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IN THE SUPREME COURT OF TEXAS No. 17-0463 GLASSDOOR, INC., DOE 1, AND DOE 2, PETITIONERS, v. ANDRA GROUP, LP, RESPONDENT ON PETITION FOR REVIEW FROM THE COURT OF APPEALS FOR THE FIFTH DISTRICT OF TEXAS Argued September 19, 2018 JUSTICE LEHRMANN delivered the opinion of the Court. This case involves a petition under Texas Rule of Civil Procedure 202 to conduct a pre-suit deposition of a website operator. The petitioner seeks to investigate potential defamation and business disparagement claims against several anonymous individuals who posted negative statements about the petitioner on the site. We are asked: (1) whether the Texas Citizen Participation Act’s dismissal procedures apply to a Rule 202 proceeding; (2) if so, whether the operator was entitled to dismissal and attorney’s fees under the Act; and (3) if not, whether the trial court nevertheless abused its discretion in partially granting the Rule 202 petition. We may not reach these issues, however, because the Rule 202 proceeding has been rendered moot by the fact that the petitioner’s potential claims against the anonymous speakers are now time-barred as a matter of law. Accordingly, we vacate the judgments of the trial court and the court of appeals, and dismiss the case for lack of jurisdiction. I. Background Glassdoor, Inc., operates a jobs and recruiting website on which users may post, anonymously if they wish, reviews and ratings of their current and former employers. The reviews are available to site users free of charge, but users must agree to the site’s terms and conditions to obtain full access to the site. Glassdoor has no involvement in drafting or editing the reviews its users post. Between July 2014 and June 2015, ten negative reviews of Andra Group, L.P.—an online clothing retailer based in Dallas—were posted on Glassdoor’s site by anonymous individuals identifying themselves as current or former Andra employees. In August 2015, Andra filed a Verified Petition Requesting Deposition Before Suit, seeking to depose Glassdoor under Texas Rule of Civil Procedure 202 in order to obtain the reviewers’ identities and account information. Andra averred that it did “not anticipate any claims against Glassdoor” but sought to “investigate potential claims for defamation or business disparagement” against the “anonymous persons or entities who posted false and defamatory statements against Andra on Glassdoor’s website.” Andra further alleged that the likely benefit of allowing Andra to take the requested deposition outweighed the burden or expense. See TEX. R. CIV. P. 202.4(a)(2) (requiring the trial court to order a properly requested pre-suit deposition if it finds that “the likely benefit of allowing” the deposition “outweighs the burden or expense of the procedure”). Glassdoor filed an answer opposing the requested relief and asserting that disclosure of the reviewers’ identities would violate the First Amendment. Glassdoor also filed a motion to 2 dismiss Andra’s petition under the Texas Citizens Participation Act (TCPA). See TEX. CIV. PRAC. & REM. CODE § 27.003(a) (“If a legal action is based on, relates to, or is in response to a party’s exercise of the right of free speech, right to petition, or right of association, that party may file a motion to dismiss the legal action.”). Two of the anonymous reviewers, designated Doe 1 and Doe 2, joined the motion. Glassdoor argued therein that Andra’s Rule 202 petition is a “legal action” relating to the reviewers’ exercise of the rights of free speech and association and that, in order to avoid dismissal, Andra must (and cannot) establish a prima facie case for its potential defamation claims. See id. § 27.005(c) (“The court may not dismiss a legal action under this section if the party bringing the legal action establishes by clear and specific evidence a prima facie case for each essential element of the claim in question.”). Among other things, Glassdoor contended that the statements about which Andra complains are expressions of opinion rather than actionable statements of verifiable fact and that the libel claims were timebarred as to several of the posts. Andra responded that the TCPA does not apply to a Rule 202 proceeding and that, even if it does apply, Andra “has established the elements of its claims with sufficient factual detail” to avoid dismissal. On February 18, 2016, the trial court issued an order denying the motion to dismiss and granting Andra’s request to depose Glassdoor under Rule 202. The court expressly found that the “benefit of allowing Andra . . . to investigate statements [it] believes to be defamatory outweighs any burden on Glassdoor.” However, the trial court limited the deposition’s scope to two posts dated July 8, 2014, and October 22, 2014, respectively, neither of which was authored by Doe 1 or Doe 2. The court further limited the deposition to the following statements in those posts: 3 1 Andra’s hiring practices are illegal. 2 Andra is violating labor laws. 3 Andra is engaged in harassment based upon race and sexual orientation. 4 [I]llegal immigrants are working at Andra. 5 Andra’s supervisor Jorge is racist and sexist[]. Glassdoor and Does 1 and 2 appealed the order. 1 See In re Jorden, 249 S.W.3d 416, 419 & n.7 (Tex. 2008) (explaining that when suit is not contemplated against the target of the Rule 202 petition, the pre-suit discovery order is final and appealable). Although the order effectively denied Andra’s petition to depose Glassdoor as to eight of the ten posts at issue, Andra did not cross-appeal. The court of appeals affirmed. ___ S.W.3d ___, 2017 WL 1149668 (Tex. App.—Dallas March 24, 2017). The court first held that Andra was not required to give the anonymous reviewers notice of the petition, concluding that such notice is not required when the petition seeks to investigate a potential claim rather than to perpetuate or obtain testimony for use in an anticipated suit. Id. at *4. On the merits of the Rule 202 petition, the court of appeals held that the trial court did not abuse its discretion in finding that the likely benefit of allowing discovery as to two of the reviewers outweighed the burden or expense of the procedure. Id. at *5. In so holding, the court determined that Andra “gave the trial court a reasonable basis to conclude that Andra may be able to develop a viable business disparagement claim,” which, unlike libel, has a two-year statute of limitations. Id. at *6–7. The court also rejected Glassdoor’s argument that the two reviews on which discovery was granted contain only nonactionable expressions of 1 All three appealed the denial of the TCPA motion, while Glassdoor also appealed the partial grant of the Rule 202 petition. 4 opinion and hyperbole, concluding that the reviews include factual assertions such as that Andra engaged in illegal conduct and employed illegal immigrants. Id. at *8. As to the TCPA motion, the court of appeals assumed without deciding that the TCPA can apply to Rule 202 proceedings and held that the trial court did not err in denying the motion because Andra met its evidentiary burden to avoid dismissal under the Act. Id. at *10–11. The court held that Andra produced clear and specific evidence making out a prima facie case on each element of its claim, explaining that the pertinent “claim” at issue is the Rule 202 request for pre-suit discovery, not the potential claims being investigated (defamation and business disparagement). Id. at *10. In turn, the court held, the only “element” that must be proved under Rule 202 is that the likely benefit of allowing discovery outweighs the burden or expense. Id. II. Mootness The overarching issues presented are whether the trial court (1) erred in denying the TCPA motion and (2) abused its discretion in ordering pre-suit discovery under Rule 202. Before we may reach either of these issues, however, we must determine whether the proceedings are moot. As we have explained, a case becomes moot during the pendency of the litigation “if, since the time of filing, there has ceased to exist a justiciable controversy between the parties—that is, if the issues presented are no longer ‘live,’ or if the parties lack a legally cognizable interest in the outcome.” Heckman v. Williamson County, 369 S.W.3d 137, 162 (Tex. 2012). If a case becomes moot, the court must vacate all previously issued orders and judgments and dismiss the case for want of jurisdiction. Id. 5 A. Rule 202 Petition Glassdoor argues in part that Andra’s request for relief under Rule 202 is moot because, even assuming Andra’s potential claims are governed by a two-year limitations period, that period has now expired. 2 We agree that, if the statute of limitations now conclusively bars Andra’s as-yet unfiled claims, then a court order allowing Andra to investigate those claims serves no legal purpose. See id. (“Put simply, a case is moot when the court’s action on the merits cannot affect the parties’ rights or interests.”). Accordingly, we address the limitations issue first. 3 The statute of limitations on a libel claim is one year from the date the cause of action accrues, TEX. CIV. PRAC. & REM. CODE § 16.002(a), while a business disparagement claim has a two-year limitations period, id. § 16.003(a); see also Newsom v. Brod, 89 S.W.3d 732, 734 (Tex. App.—Houston [1st Dist.] 2002, no pet.). The claims are similar in that both involve a defendant’s publication of false and defamatory information about the plaintiff. See In re Lipsky, 460 S.W.3d 579, 592–93 (Tex. 2015); Waste Mgmt. of Tex., Inc. v. Tex. Disposal Sys. Landfill, Inc., 434 S.W.3d 142, 155 (Tex. 2014). However, while a defamation claim “seeks to protect reputation interests,” a business disparagement claim “seeks to protect economic interests against pecuniary loss” and thus requires proof of special damages resulting from the harm. Waste 2 The court of appeals addressed the statute of limitations only by holding that the trial court reasonably could have concluded that Andra would be able to develop a viable business disparagement claim with a two-year limitations period. ___ S.W.3d at ___, 2017 WL 1149668, at *6. The court of appeals did not discuss the effect, if any, of the fact that by the time its opinion issued in March 2017, over two years had elapsed since most of the reviews referenced in Andra’s petition were posted, including the two on which the trial court granted pre-suit discovery. See id. 3 We recognize that the statute of limitations is an affirmative defense, and we do not hold that a claim is moot when barred by limitations. Rather, we hold that where the statute of limitations runs on a claim as a matter of law while a Rule 202 petition seeking to investigate that claim is being litigated, the Rule 202 proceeding is rendered moot. 6 Mgmt. of Tex., 434 S.W.3d at 155. In light of this special-damages requirement, the parties dispute whether Andra’s potential claims properly include business disparagement and its corresponding two-year limitations period. For purposes of our mootness analysis, we will assume, without deciding, that they do. In turn, claims for defamation and business disparagement generally accrue when the allegedly defamatory matter is published or circulated. See Childs v. Haussecker, 974 S.W.2d 31, 36–37 (Tex. 1998) (holding that a cause of action generally accrues when a wrongful act causes an injury, regardless of when the plaintiff learns of the injury or if all the resulting damages have yet to occur). However, we will assume that Andra would have the benefit of the discovery rule, meaning its causes of action did not accrue until it learned of, or in the exercise of reasonable diligence should have learned of, the existence of the negative reviews. See Kelley v. Rinkle, 532 S.W.2d 947, 949 (Tex. 1976) (holding that the discovery rule applies in a defamation action based on a false credit report). The reviews about which Andra complains in its Rule 202 petition were posted between July 2014 and June 2015, and Andra necessarily learned of their existence before filing that petition in August 2015. Thus, giving Andra the benefit of the discovery rule, more than two years have elapsed since the accrual of Andra’s causes of action for defamation and business disparagement against all ten of the anonymous reviewers whose identity Andra seeks. Nevertheless, Andra argues that its potential claims against the reviewers are not timebarred for two reasons. First, Andra contends that posts on Glassdoor’s website are “restrictedaccess publications” that Glassdoor “republishes” each time it grants access to a site user. Therefore, a new cause of action arises each time a user accesses a review. Second, Andra 7 argues that the reviewers’ anonymity defers accrual of Andra’s causes of action against them. We disagree on both counts. As Andra recognizes, Texas courts apply the “single publication rule” in cases of alleged libel in mass print media. See, e.g., Stephan v. Baylor Med. Ctr. at Garland, 20 S.W.3d 880, 889 (Tex. App.—Dallas 2000, no pet.) (citing cases). Under that rule, a cause of action accrues “on the last day of the mass distribution of the printed matter containing the defamatory statement,” which is when “the publisher of the statement has made the libelous matter available to his intended audience.” Id.; see also Holloway v. Butler, 662 S.W.2d 688, 692 (Tex. App.— Houston [14th Dist.] 1983, writ ref’d n.r.e.) (explaining that the single publication rule “applies strictly to multiple copies of a libelous article published as part of a single printing”); cf. Forbes Inc. v. Granada Biosciences, Inc., 124 S.W.3d 167, 173 (Tex. 2003) (noting that the single publication rule “is clearly designed to protect publishers from repeated liability based on old publications”). Applying Texas law and noting the consensus among courts that have addressed the issue, the United States Court of Appeals for the Fifth Circuit has held that this rule applies to publicly available information on the internet. Nationwide Bi-Weekly Admin., Inc. v. Belo Corp., 512 F.3d 137, 144–46 (5th Cir. 2007). Texas courts of appeals agree, emphasizing that the policies supporting application of the rule apply equally in the internet context. See Mayfield v. Fullhart, 444 S.W.3d 222, 229–30 (Tex. App.—Houston [14th Dist.] 2014, pet. denied); see also Cruz v. Van Sickle, 452 S.W.3d 503, 518 n.20 (Tex. App.—Dallas 2014, pet. denied) (finding the reasoning in Belo persuasive). These policies include preventing stale claims and avoiding the “‘potential for endless retriggering of the statute of limitations, multiplicity of suits and 8 harassment of defendants,’” along with the “corresponding chilling effect on internet communication.” Mayfield, 444 S.W.3d at 229 (quoting Belo, 512 F.3d at 145). We see no reason to depart from this well-reasoned consensus and hold, in accordance with the Fifth Circuit’s prediction, that the single publication rule applies to information made publicly available on the internet. 4 Andra protests application of the single publication rule to posts on Glassdoor’s site because “Glassdoor has absolute and complete ability to control and has undisputed title and interest in the posts.” This argument echoes previously rejected attempts to distinguish internet publications from print media based on the ease with which editors may alter or remove content. Belo, 512 F.3d at 144. Courts routinely find this distinction insufficient to “corrupt the analogy between internet and print publication,” explaining that, just as continuing to make a defamatory book available from a print publisher’s stock is not republication, neither is continuing to make a defamatory article available on a website. Id. at 145 (quoting Oja v. U.S. Army Corps of Eng’rs, 440 F.3d 1122, 1133 (9th Cir. 2006)). Andra further argues that the single publication rule does not apply to a “restricted access site” like Glassdoor’s. Andra contends that the method by which Glassdoor allows users to access the reviews is akin to the “confidential and restricted dissemination” of credit reports, which some courts have held are published anew each time they are transmitted. E.g., Hyde v. Hibernia Nat’l Bank, 861 F.2d 446, 450 (5th Cir. 1988). In Stephan v. Baylor Medical Center, 4 Some commentators have expressed concern about whether a libelous work should be considered “available to the public” for publication purposes when it technically exists on the internet but cannot be viewed by the general public or is placed “in an obscure location” that is not easily accessible (such as through a search engine). See Sapna Kumar, Website Libel and the Single Publication Rule, 70 U. CHI. L. REV. 639, 651–52 (2003). We need not address this concern here, as Andra highlights Glassdoor’s “high number of visitors and visibility to the general public.” 9 the Dallas Court of Appeals relied on Hyde in holding that each release of a federally mandated hospital report about adverse actions taken against a doctor, which report is confidential and disclosed only to limited persons upon request, “is a new publication and possibly a separate tort.” 20 S.W.3d 880, 889 (Tex. App.—Dallas 2000, no pet.); see also Wheeler v. Methodist Hosp., 95 S.W.3d 628, 640 (Tex. App.—Houston [1st Dist.] 2002, no pet.) (same). The court concluded that, under the circumstances, each transmission encompassed an intent by the publisher to reach a new and different audience, justifying a new cause of action. Stephan, 20 S.W.3d at 889. 5 Assuming these cases were correctly decided, they simply do not apply here. The record demonstrates that posts to Glassdoor’s website are not confidential and that Glassdoor does not charge users for access. Once posted, the reviews are equally accessible to all users. Andra notes that users must agree to the site’s terms and conditions but fails to point out any such terms that limit a user’s ability to access reviews on the site. Nor does Andra contend that any of the complained-of reviews were posted multiple times or altered in any way. Nothing about the posted reviews resembles the kind of confidential material at issue in Stephan and Hyde, and nothing about the manner in which Glassdoor’s site is accessed resembles the “restricted dissemination” that resulted in republication in those cases. 5 We note that Andra is essentially arguing that a cause of action against the reviewer accrues for limitations purposes each time Glassdoor purportedly republishes the review by granting user access. Similarly, in Wheeler, the hospital submitted an allegedly libelous adverse action report about a physician to a central practitioner data bank, and the court of appeals concluded that the data bank’s republications of that report constituted “discrete, actionable events for limitations purposes” with respect to the physician’s defamation claims against the hospital. 95 S.W.3d at 633, 639–40 (recognizing that “a party is generally not liable for republication of a defamatory statement by another,” but holding that if “a reasonable person would recognize that an act creates an unreasonable risk that the defamatory matter will be communicated to a third party, the conduct becomes a negligent communication, which amounts to a publication just as effectively as an intentional communication” (citation omitted)). We will assume without deciding that, to the extent Glassdoor republishes employer reviews by granting access to site users, such publication may be attributed to the reviewers. 10 Of course, the one piece of information that Glassdoor does withhold from the public is the identity of the reviewer (if the reviewer chooses to post anonymously), and Andra contends that this presents “discovery rule issues.” We disagree. When the discovery rule applies—and we have already assumed without deciding that it applies to Andra’s potential claims—it tolls accrual of a cause of action “until a claimant discovers or in the exercise of reasonable diligence should have discovered the injury and that it was likely caused by the wrongful acts of another.” Childs, 974 S.W.2d at 40. At that point, “limitations commences, even if the plaintiff does not know the exact identity of the wrongdoer.” Id. (emphasis added). Andra necessarily discovered the reviews before filing its Rule 202 petition, at which time its causes of action commenced even though it did not know the authors’ identities. Andra could have filed suit and conducted discovery about those identities, but chose instead to proceed under Rule 202, thereby risking the timeliness of its potential claims. See In re Does 1–10, 242 S.W.3d 805, 814 (Tex. App.— Texarkana 2007, orig. proceeding) (noting that “in most cases involving Internet lawsuits based on libel or breach of contract, the scenario is that suit is brought against a Doe defendant, and the plaintiff at some point early in the proceeding seeks to discover his or her identity . . . through the discovery tools of that forum”). Accordingly, we hold that the statute of limitations barred Andra’s potential claims against each of the ten anonymous reviewers no later than two years after it discovered their respective reviews. Andra necessarily discovered the reviews before filing its Rule 202 petition in August 2015, meaning the statute of limitations has now run on the claims it seeks to investigate. Accordingly, Andra’s Rule 202 petition is moot. 11 B. TCPA Motion Although Glassdoor urges that the Rule 202 petition is moot, it argues that its TCPA motion to dismiss the action is not because the motion includes a request for attorney’s fees. We disagree. We have recognized that a case may become moot as to some claims or issues, but remain “live” as to others. State v. Harper, 562 S.W.3d 1, 6 (Tex. 2018). In Harper, we explained the circumstances under which “a claim for attorney’s fees ‘breathes life’ into a suit that has become moot in all other respects.” Id. at 7 (quoting Camarena v. Tex. Emp’t Comm’n, 754 S.W.2d 149, 151 (Tex. 1988)). We held that when a party seeks attorney’s fees under a prevailing-party statute like the TCPA, the claim for fees remains a live controversy if the party prevailed before the underlying claim became moot. Id. at 7–8. We addressed the merits of the TCPA motion in Harper because, although the trial court had denied the motion, the court of appeals reversed, and the underlying claims became moot while the motion for rehearing was pending in that court. Id. at 8. By contrast, in this case, the trial court denied Glassdoor and Does 1 and 2’s TCPA motion to dismiss, and the court of appeals affirmed that order. Thus, regardless of how we would decide the issue, the TCPA movants were not prevailing parties before the underlying Rule 202 petition became moot. We therefore have no choice but to dismiss the case in its entirety. III. Conclusion Because the statute of limitations has conclusively run on the potential claims Andra seeks to investigate under Rule 202, Andra’s petition for pre-suit discovery is moot. Further, because Glassdoor and Does 1 and 2 did not prevail on their TCPA motion to dismiss before the 12 petition was rendered moot, that motion is moot as well. Accordingly, we vacate the judgments of the trial court and court of appeals, and we dismiss the case for want of jurisdiction. ________________________________ Debra H. Lehrmann Justice OPINION DELIVERED: January 25, 2019 13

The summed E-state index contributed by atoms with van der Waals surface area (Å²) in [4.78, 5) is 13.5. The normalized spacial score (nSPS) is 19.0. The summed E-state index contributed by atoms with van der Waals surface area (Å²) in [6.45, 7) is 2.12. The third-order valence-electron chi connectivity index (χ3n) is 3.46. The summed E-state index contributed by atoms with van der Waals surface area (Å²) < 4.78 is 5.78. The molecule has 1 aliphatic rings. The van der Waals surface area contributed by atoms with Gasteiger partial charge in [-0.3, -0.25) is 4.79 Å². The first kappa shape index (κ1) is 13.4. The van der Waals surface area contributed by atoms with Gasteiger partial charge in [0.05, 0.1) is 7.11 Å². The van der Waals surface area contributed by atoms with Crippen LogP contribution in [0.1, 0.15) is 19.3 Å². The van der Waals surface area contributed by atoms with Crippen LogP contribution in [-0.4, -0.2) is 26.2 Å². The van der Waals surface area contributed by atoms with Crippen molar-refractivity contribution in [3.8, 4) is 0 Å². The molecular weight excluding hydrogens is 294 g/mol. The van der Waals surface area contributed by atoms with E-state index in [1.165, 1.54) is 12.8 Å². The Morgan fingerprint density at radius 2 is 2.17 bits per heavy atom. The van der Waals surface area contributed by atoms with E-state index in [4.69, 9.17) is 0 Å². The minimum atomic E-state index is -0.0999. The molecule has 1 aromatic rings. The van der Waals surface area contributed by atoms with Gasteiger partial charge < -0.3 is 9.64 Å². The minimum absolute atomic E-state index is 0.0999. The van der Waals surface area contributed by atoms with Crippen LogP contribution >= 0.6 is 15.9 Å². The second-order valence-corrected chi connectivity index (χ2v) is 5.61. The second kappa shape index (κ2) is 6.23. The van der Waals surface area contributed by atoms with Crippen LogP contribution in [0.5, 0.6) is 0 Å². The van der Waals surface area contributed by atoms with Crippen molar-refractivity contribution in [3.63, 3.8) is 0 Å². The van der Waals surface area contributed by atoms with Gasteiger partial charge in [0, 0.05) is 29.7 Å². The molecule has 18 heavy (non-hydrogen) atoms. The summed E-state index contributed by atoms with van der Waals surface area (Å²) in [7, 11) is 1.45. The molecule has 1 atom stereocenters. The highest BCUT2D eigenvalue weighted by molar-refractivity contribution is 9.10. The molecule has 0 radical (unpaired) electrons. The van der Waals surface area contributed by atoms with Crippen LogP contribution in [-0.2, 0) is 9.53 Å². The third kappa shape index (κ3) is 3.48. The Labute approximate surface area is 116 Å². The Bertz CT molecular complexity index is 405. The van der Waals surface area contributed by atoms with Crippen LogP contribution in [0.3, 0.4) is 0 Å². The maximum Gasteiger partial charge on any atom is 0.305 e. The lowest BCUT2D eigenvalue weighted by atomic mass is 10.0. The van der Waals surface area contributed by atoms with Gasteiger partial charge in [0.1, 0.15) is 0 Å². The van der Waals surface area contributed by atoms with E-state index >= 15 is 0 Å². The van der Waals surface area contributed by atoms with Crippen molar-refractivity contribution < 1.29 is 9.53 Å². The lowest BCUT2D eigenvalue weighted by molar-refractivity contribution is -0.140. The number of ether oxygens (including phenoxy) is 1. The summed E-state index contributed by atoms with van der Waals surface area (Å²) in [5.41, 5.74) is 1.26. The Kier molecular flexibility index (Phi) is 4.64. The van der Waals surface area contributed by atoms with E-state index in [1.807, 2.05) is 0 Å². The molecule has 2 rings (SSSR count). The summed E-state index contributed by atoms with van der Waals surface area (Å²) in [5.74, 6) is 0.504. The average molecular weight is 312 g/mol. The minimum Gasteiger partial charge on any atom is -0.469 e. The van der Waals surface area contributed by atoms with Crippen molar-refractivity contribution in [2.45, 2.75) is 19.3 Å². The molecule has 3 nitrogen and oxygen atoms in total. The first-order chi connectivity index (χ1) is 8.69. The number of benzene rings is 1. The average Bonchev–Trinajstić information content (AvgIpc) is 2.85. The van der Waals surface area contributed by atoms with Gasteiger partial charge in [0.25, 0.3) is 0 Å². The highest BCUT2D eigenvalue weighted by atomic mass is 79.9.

Primary Holding
In this proceeding brought pursuant to a petition under Tex. R. Civ. P. 202 to conduct a pre-suit deposition of a website operator, the Supreme Court vacated the judgments of the trial court and the court of appeals and dismissed this case for lack of jurisdiction, holding that the Rule 202 proceeding had been rendered moot by the fact that Petitioner’s potential claims against several anonymous i